Greece's troubled privatisation efforts were dealt a blow on Monday after Russian giant Gazprom unexpectedly withheld bidding on Greek state gas operator DEPA, citing concerns about the company's viability.
"We did not receive adequate guarantees that DEPA's financial situation will not deteriorate until the deal is concluded," Gazprom spokesman Sergei Kupriyanov said in a statement.
"The takeover procedure could last another year after the end of the tender," he added. "The company is already burdened with unpaid customer bills."
Greek reports said the European Union had reservations about a possible sale to Gazprom which is a key gas supplier to Greece.
The Athens stock exchange had earlier closed with losses of 4.69 percent.
According to reports, DEPA is owed at least 400 million euros by Greek independent electricity producers and industry.
The state privatisation agency (HRADF) said it had pledged to cover debts of up to 180 million euros through to the end of 2015.
"Business activity entails the assumption of certain (business) risk," the agency said in a retort to Gazprom.
Deputy energy minister Makis Papageorgiou said a new tender would be proclaimed for DEPA, and that Azerbaijan's state energy firm SOCAR had tabled a proposal for DESFA, the DEPA subsidiary that handles Greece's gas transmission system.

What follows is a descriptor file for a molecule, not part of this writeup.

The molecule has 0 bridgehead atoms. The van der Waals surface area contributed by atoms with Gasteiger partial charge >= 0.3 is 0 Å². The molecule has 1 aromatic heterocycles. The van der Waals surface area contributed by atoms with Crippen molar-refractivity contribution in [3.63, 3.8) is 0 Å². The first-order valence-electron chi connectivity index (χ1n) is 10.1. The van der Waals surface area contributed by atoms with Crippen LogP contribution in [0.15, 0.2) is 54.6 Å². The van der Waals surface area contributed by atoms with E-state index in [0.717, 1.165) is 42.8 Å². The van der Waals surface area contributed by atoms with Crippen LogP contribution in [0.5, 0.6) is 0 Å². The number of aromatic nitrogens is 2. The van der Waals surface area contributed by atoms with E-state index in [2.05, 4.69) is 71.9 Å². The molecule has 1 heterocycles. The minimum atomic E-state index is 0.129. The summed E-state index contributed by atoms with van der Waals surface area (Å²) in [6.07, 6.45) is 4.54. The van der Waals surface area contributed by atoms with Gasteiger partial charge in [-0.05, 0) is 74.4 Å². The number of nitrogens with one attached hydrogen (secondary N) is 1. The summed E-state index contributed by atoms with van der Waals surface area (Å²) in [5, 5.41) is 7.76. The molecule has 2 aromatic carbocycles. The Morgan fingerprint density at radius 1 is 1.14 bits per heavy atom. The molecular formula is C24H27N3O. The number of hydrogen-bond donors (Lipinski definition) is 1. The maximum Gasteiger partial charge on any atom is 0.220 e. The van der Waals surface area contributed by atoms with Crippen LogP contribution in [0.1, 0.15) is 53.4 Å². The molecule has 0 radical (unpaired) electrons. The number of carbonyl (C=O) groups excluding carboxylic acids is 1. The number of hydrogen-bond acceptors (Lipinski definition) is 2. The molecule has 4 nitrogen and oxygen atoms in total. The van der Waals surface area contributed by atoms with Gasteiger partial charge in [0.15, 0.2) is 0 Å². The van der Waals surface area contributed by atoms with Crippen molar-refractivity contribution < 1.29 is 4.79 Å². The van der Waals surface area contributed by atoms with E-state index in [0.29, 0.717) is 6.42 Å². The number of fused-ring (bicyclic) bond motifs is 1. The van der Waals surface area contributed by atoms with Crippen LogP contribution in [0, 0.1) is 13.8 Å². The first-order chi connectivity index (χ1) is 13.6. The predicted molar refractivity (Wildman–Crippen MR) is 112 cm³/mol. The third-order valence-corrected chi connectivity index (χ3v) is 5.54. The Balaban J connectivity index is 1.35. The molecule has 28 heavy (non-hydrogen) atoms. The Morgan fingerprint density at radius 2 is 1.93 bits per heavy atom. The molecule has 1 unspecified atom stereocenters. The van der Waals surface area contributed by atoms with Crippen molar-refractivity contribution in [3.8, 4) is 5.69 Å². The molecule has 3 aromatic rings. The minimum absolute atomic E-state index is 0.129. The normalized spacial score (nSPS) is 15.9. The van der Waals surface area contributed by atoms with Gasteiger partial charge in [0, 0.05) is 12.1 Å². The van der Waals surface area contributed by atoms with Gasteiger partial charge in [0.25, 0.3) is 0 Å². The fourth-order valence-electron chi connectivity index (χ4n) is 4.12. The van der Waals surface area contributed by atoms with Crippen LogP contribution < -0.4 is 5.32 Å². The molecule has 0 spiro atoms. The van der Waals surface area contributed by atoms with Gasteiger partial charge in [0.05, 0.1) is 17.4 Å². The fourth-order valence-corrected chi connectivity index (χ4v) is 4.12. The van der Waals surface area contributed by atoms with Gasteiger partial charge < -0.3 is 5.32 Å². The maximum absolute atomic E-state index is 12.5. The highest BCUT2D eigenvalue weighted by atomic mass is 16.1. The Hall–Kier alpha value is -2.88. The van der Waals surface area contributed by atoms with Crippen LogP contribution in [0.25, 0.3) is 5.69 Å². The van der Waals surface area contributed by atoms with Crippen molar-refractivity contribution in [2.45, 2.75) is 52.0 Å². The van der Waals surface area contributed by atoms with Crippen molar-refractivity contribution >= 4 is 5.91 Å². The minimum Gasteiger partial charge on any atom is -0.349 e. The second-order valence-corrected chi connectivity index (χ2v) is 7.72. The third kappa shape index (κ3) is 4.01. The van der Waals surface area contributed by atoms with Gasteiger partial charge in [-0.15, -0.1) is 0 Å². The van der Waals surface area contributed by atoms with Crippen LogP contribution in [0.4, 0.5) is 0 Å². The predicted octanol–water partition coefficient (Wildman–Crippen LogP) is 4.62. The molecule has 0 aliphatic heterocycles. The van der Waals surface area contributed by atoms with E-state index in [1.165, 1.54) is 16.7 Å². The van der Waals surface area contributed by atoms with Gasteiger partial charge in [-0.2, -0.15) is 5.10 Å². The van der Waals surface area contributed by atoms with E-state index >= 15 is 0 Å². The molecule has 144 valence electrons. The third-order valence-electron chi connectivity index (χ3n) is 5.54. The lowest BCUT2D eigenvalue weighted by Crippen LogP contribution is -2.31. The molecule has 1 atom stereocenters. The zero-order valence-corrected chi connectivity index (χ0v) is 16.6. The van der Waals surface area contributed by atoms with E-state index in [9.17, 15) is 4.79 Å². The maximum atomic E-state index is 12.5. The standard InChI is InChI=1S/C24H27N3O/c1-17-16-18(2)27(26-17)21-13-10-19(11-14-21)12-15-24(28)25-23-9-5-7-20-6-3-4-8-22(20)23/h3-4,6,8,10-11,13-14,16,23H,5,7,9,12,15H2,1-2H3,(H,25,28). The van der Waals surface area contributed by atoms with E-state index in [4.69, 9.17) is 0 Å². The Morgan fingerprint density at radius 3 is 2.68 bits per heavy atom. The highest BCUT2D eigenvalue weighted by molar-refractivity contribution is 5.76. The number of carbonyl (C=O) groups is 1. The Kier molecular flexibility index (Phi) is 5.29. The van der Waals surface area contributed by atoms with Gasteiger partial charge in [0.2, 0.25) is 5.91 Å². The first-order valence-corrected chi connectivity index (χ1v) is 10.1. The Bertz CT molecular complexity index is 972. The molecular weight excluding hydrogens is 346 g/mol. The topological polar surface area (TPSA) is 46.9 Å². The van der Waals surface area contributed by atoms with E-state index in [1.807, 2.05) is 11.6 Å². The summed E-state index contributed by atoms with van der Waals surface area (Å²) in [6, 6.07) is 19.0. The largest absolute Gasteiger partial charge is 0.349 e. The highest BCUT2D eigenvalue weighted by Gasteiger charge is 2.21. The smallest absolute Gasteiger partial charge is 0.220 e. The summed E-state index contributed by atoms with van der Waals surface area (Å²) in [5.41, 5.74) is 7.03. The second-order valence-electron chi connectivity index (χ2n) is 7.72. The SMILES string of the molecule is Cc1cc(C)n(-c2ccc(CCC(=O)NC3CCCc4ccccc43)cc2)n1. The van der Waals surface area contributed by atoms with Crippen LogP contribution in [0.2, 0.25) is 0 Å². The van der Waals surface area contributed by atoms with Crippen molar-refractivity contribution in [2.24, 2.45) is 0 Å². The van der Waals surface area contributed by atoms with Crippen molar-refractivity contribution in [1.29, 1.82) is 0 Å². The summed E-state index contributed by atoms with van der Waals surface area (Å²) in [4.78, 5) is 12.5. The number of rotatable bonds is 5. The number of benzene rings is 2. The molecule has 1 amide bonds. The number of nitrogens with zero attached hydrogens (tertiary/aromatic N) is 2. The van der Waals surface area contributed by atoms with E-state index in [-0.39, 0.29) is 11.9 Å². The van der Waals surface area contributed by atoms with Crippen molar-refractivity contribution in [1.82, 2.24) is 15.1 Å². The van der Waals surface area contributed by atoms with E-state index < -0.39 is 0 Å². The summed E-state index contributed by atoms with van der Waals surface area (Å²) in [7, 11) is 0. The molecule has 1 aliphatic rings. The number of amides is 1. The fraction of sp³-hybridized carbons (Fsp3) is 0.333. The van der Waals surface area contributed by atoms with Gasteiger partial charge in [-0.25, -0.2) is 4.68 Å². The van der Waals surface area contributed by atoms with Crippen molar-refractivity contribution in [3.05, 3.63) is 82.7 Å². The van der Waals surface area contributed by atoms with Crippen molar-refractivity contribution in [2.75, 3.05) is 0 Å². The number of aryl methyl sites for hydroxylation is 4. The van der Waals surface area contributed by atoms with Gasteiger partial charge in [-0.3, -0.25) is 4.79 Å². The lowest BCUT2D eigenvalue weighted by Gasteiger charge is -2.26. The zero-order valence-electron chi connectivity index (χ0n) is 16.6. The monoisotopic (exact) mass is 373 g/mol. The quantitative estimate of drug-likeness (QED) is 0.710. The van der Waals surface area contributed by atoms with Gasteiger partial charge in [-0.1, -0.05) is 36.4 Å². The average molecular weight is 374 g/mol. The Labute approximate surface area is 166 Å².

SOCAR seeks to buy 66 percent of DESFA, the privatisation agency said.
However, Gazprom noted on Monday that a restructuring to separate DESFA from DEPA is still pending.
"The new tender will be held under better conditions," Papageorgiou said, according to state news agency ANA, noting that the previous process had been launched amid fears that crisis-hit Greece would be forced out of the euro.
Papageorgiou added that SOCAR's bid increased chances that gas-rich Azerbaijan will later in June support the construction of the Trans-Adriatic Pipeline -- a project Greece is supporting over the rival Nabucco pipeline that would up to Austria.
And the deputy minister said Greece would continue talks with Gazprom on gas prices, which are some 30 percent higher than in other European countries.
In a related development, state refiner HELPE said it would immediately begin divesting a 35-percent stake in DEPA.
The Greek government had expected a sale after Gazprom chairman Alexei Miller visited Athens three times in the last two months, and even met with Prime Minister Antonis Samaras.
In return for two EU-IMF bailouts, Greece has pledged to raise 9.5 billion euros ($12.4 billion) in asset sales by 2016, a target that was originally 50 billion euros.
The privatisation drive has had a slow start and revenue goals have been repeatedly scaled back since it began in 2010.
The state privatisation agency has also changed three managers in less than a year.
Greece must raise 2.6 billion euros ($3.4 billion) in asset sales this year.
The state last month sold a 33 percent stake in Greece's gaming monopoly OPAP to Greco-Czech consortium Emma Delta for nearly 700 million euros, its largest sale so far.
The former Athens airport is also up for sale, in addition to the main electricity provider, the water companies of Athens and Thessaloniki, the state railway company and public buildings.